• In an example embodiment, the status of one of the Plurality of Remote Resources (85) is represented in an alternative manner, such as a single binary digit with one value representing a LOCKED status, and the other value representing an UNLOCKED status. Other implementations of the Pool of Resource Locks (70-0) are within the ability of a person familiar with this field. Further, the implementation of semaphores may be substituted with other locking mechanisms familiar to those skilled in the art including a single client lock such as a mutex or the like.
  • According to an example embodiment, therefore, local locks are used to restrict the accessibility of a remote resource to the processing for a single packet, along the respective processing stages. According to an example embodiment, the First Processing Stage (60-0) reads from the Remote Resource (85-1) and passes the Packet (20-0) to the Second Processing Stage (60-1) as the Packet (20-1). The Second Processing Stage (60-1) then writes a value to the Remote Resource (85-1). The semaphore (Respective Local Resource Lock (50-1)) allows exclusive access by the Second Processing Stage (60-1) for the purpose of writing. However, without such a semaphore, the Second Processing Stage (60-1) would not be guaranteed exclusive access to the Remote Resource (85-1). That is to say, the First Processing Stage (60-0) would have the opportunity, in response to a new packet requiring the same Remote Resource (85-1), to begin reading from the Remote Resource (85-1) while the Second Processing Stage (60-1) is beginning to write to the Remote Resource (85-1), resulting in possible problems due to such contention. The use of semaphores, in Packet Processing Device (1000), thus avoids such contention problems.
  • FIG. 2 shows a more detailed view of the Packet Processing Device (1200). In FIG. 2, the Plurality of Processing Stages (60) includes First Processing Stage (60-0), Second Processing Stage (60-1), other processing stages, and Final Processing Stage (60-f).
  • The Plurality of Engines (80) includes Engine (80-0), Engine (80-1), other engines, and Engine (80-n). These engines, according to an example embodiment, are input/output (I/O) processors that can interface with appropriate ones of the Plurality of Remote Resources (85) on behalf of the Plurality of Processing Stages (60). The Plurality of Processing Stages (60) communicate with the Plurality of Engines (80) through communication paths that are understood to constitute Engine Connections (100-0, -1 . . . f). The Plurality of Engines (80) communicate with the Plurality of Remote Resources (85) through communication paths that are understood to constitute Engine to Resource Connections (101-0, -1, . . . f). The engine connections and the engine to resource connections are implemented, in an example embodiment, by an interconnect or other suitable connections.
  • Each of the Plurality of Processing Stages (60) is substantially similar from a hardware point of view. Taking the First Processing Stage (60-0) as an example, the processing stage includes one or more Respective Processors (30-0, 30-1, . . . 3 n-0). Each processor is configured to accept a packet such as Packet (20-0) from a Plurality of Parallel Packet Streams (20).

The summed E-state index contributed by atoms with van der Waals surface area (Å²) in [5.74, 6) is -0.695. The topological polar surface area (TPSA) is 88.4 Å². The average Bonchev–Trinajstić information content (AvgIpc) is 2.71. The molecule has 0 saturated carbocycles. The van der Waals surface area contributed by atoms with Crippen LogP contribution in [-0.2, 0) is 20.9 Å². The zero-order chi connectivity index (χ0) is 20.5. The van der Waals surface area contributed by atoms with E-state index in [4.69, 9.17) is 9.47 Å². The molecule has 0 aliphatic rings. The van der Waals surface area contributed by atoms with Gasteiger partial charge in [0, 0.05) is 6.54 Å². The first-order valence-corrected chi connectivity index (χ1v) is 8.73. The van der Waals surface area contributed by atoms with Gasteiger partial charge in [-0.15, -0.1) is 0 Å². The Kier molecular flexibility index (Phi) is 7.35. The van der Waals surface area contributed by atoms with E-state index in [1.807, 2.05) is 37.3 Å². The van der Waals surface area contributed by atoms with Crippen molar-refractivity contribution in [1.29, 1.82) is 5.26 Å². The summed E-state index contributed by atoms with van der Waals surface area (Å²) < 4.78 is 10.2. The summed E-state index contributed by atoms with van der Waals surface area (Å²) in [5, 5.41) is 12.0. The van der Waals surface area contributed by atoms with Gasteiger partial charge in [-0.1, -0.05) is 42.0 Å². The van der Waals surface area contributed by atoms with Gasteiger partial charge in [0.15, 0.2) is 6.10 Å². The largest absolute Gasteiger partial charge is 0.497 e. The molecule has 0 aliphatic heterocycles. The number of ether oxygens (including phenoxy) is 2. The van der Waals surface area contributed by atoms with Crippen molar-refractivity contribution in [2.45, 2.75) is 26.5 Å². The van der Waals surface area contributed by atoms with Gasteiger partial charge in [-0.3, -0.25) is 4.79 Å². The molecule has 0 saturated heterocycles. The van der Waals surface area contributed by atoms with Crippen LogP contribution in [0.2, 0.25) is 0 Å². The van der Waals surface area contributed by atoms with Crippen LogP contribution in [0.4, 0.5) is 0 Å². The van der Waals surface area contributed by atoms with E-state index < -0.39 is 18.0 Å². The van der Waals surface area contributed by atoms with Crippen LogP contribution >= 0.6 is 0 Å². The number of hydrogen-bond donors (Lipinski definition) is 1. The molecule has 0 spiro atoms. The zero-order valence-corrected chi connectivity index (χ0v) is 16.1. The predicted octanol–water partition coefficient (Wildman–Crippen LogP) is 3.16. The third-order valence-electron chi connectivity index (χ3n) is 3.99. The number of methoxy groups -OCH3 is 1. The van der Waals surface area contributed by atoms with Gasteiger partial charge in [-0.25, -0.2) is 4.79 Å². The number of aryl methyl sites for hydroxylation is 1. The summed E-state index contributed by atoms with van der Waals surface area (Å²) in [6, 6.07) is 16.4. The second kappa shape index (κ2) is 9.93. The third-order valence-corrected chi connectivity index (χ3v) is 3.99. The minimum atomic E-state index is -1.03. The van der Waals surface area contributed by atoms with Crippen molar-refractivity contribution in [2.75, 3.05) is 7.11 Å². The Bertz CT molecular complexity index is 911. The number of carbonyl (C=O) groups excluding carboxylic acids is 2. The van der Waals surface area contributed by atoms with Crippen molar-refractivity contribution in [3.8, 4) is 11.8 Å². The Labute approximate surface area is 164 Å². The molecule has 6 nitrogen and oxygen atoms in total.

• The First Processing Stage (60-0) further includes a Respective Resource Manager (90-0) having Buffers (40-0, 41-0, . . . 4 n-0). The Respective Resource Manager (90-0) of the First Processing Stage (60-0) further includes the Pool of Resource Locks (70-0) and the Respective Local Resource Locks (50-0, 51-0, . . . 5 n-0).
  • The First Processing Stage (60-0) is configured to receive the Packet (20-0) of a Plurality of Parallel Packet Streams (20). Although the packets of the Plurality of Parallel Packet Streams (20) are shown entering First Processing Stage (60-0) in a parallel fashion, the actual circuitry over which packets travel need not actually be implemented in such a manner. In FIG. 2, there is shown a Packet Bus (200) along which each packet travels, according to an example embodiment.
  • As previously mentioned in the context of FIGS. 1 a, 1 b, and further below in FIG. 3 which will be discussed momentarily, each of the Plurality of Processing Stages (60) is configured to implement a Lock & Read Operation (105), to implement a Write & Release Operation (106), to accept a Resource Lock Release Request received over the Resource Release Bus (300), and, subsequently, to release the indicated Resource Lock. According to an example embodiment, the First Processing Stage (60-0) is configured, in accordance with the processing programmed the stage, and in response to the entrance of Packet (20-0), to allocate the Remote Resource (85-0) by locking Respective Local Resource Lock (51-0) of the Pool of Resource Locks (70-0), i.e., the Lock Operation.
  • The First Processing Stage (60-0) is further configured to perform the Read Operation, through its Respective Resource Manager to Engine Connection (100-0), through Engine (80-0), and via Engine to Resource Connection (101-0) to Remote Resource (85-0). The First Processing Stage (60-0) is yet further configured to pass Packet (20-0) along the Packet Bus (200) as Packet (20-1).